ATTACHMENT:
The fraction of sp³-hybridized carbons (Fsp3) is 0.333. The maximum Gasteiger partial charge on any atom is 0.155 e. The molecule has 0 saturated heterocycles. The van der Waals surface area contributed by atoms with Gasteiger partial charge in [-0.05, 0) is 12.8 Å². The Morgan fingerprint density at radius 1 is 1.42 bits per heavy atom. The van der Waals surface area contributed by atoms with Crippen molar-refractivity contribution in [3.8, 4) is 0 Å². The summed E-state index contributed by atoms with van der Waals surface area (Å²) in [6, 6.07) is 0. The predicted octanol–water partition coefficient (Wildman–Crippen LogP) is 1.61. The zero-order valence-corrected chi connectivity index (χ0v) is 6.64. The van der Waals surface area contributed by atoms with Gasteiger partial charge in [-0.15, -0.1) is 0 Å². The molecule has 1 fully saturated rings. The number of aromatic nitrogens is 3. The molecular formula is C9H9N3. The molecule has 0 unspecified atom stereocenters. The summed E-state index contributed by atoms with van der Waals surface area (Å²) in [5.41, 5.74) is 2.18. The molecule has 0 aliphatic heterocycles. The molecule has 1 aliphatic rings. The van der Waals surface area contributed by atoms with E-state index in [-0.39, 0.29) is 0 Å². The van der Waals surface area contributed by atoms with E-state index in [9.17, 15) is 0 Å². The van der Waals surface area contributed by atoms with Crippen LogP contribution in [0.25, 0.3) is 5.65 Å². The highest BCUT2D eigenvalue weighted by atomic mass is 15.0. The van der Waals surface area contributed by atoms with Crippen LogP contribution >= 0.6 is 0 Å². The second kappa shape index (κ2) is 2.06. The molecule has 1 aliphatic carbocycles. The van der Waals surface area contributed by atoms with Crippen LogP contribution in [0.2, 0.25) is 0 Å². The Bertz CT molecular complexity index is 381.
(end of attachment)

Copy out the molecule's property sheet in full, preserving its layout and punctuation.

The fraction of sp³-hybridized carbons (Fsp3) is 0.333. The maximum Gasteiger partial charge on any atom is 0.155 e. The molecule has 0 saturated heterocycles. The van der Waals surface area contributed by atoms with Gasteiger partial charge in [-0.05, 0) is 12.8 Å². The Morgan fingerprint density at radius 1 is 1.42 bits per heavy atom. The van der Waals surface area contributed by atoms with Crippen molar-refractivity contribution in [3.8, 4) is 0 Å². The summed E-state index contributed by atoms with van der Waals surface area (Å²) in [6, 6.07) is 0. The predicted octanol–water partition coefficient (Wildman–Crippen LogP) is 1.61. The zero-order valence-corrected chi connectivity index (χ0v) is 6.64. The van der Waals surface area contributed by atoms with Gasteiger partial charge in [-0.15, -0.1) is 0 Å². The molecule has 1 fully saturated rings. The number of aromatic nitrogens is 3. The molecular formula is C9H9N3. The molecule has 0 unspecified atom stereocenters. The summed E-state index contributed by atoms with van der Waals surface area (Å²) in [5.41, 5.74) is 2.18. The molecule has 0 aliphatic heterocycles. The molecule has 1 aliphatic rings. The van der Waals surface area contributed by atoms with E-state index in [-0.39, 0.29) is 0 Å². The van der Waals surface area contributed by atoms with E-state index in [9.17, 15) is 0 Å². The van der Waals surface area contributed by atoms with Crippen LogP contribution in [0.25, 0.3) is 5.65 Å². The highest BCUT2D eigenvalue weighted by atomic mass is 15.0. The van der Waals surface area contributed by atoms with Crippen LogP contribution >= 0.6 is 0 Å². The second kappa shape index (κ2) is 2.06. The molecule has 1 aliphatic carbocycles. The van der Waals surface area contributed by atoms with Crippen LogP contribution in [0.2, 0.25) is 0 Å². The Bertz CT molecular complexity index is 381.